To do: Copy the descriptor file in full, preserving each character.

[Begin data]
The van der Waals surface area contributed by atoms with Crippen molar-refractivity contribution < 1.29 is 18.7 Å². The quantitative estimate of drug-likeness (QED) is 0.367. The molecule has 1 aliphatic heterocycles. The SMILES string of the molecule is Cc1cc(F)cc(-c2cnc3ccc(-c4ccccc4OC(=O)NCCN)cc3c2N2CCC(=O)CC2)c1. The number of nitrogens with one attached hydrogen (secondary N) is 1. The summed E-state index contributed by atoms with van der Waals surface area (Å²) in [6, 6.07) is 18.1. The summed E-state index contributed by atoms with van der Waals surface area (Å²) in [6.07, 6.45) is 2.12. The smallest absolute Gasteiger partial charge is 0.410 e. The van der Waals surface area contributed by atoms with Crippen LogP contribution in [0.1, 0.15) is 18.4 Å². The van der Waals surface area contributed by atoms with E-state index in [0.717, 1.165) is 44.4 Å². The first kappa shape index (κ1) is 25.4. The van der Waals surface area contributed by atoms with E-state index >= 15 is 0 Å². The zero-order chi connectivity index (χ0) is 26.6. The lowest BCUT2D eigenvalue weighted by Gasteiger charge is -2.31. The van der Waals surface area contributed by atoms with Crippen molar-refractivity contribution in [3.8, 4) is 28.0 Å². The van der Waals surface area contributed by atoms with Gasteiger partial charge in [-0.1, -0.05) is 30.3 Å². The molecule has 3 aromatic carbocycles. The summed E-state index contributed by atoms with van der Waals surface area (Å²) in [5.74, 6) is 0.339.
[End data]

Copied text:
The van der Waals surface area contributed by atoms with Crippen molar-refractivity contribution < 1.29 is 18.7 Å². The quantitative estimate of drug-likeness (QED) is 0.367. The molecule has 1 aliphatic heterocycles. The SMILES string of the molecule is Cc1cc(F)cc(-c2cnc3ccc(-c4ccccc4OC(=O)NCCN)cc3c2N2CCC(=O)CC2)c1. The number of nitrogens with one attached hydrogen (secondary N) is 1. The summed E-state index contributed by atoms with van der Waals surface area (Å²) in [6, 6.07) is 18.1. The summed E-state index contributed by atoms with van der Waals surface area (Å²) in [6.07, 6.45) is 2.12. The smallest absolute Gasteiger partial charge is 0.410 e. The van der Waals surface area contributed by atoms with Crippen LogP contribution in [0.1, 0.15) is 18.4 Å². The van der Waals surface area contributed by atoms with E-state index in [0.717, 1.165) is 44.4 Å². The first kappa shape index (κ1) is 25.4. The van der Waals surface area contributed by atoms with E-state index >= 15 is 0 Å². The zero-order chi connectivity index (χ0) is 26.6. The lowest BCUT2D eigenvalue weighted by Gasteiger charge is -2.31. The van der Waals surface area contributed by atoms with Crippen molar-refractivity contribution in [3.8, 4) is 28.0 Å². The van der Waals surface area contributed by atoms with Gasteiger partial charge in [-0.1, -0.05) is 30.3 Å². The molecule has 3 aromatic carbocycles. The summed E-state index contributed by atoms with van der Waals surface area (Å²) in [5.74, 6) is 0.339.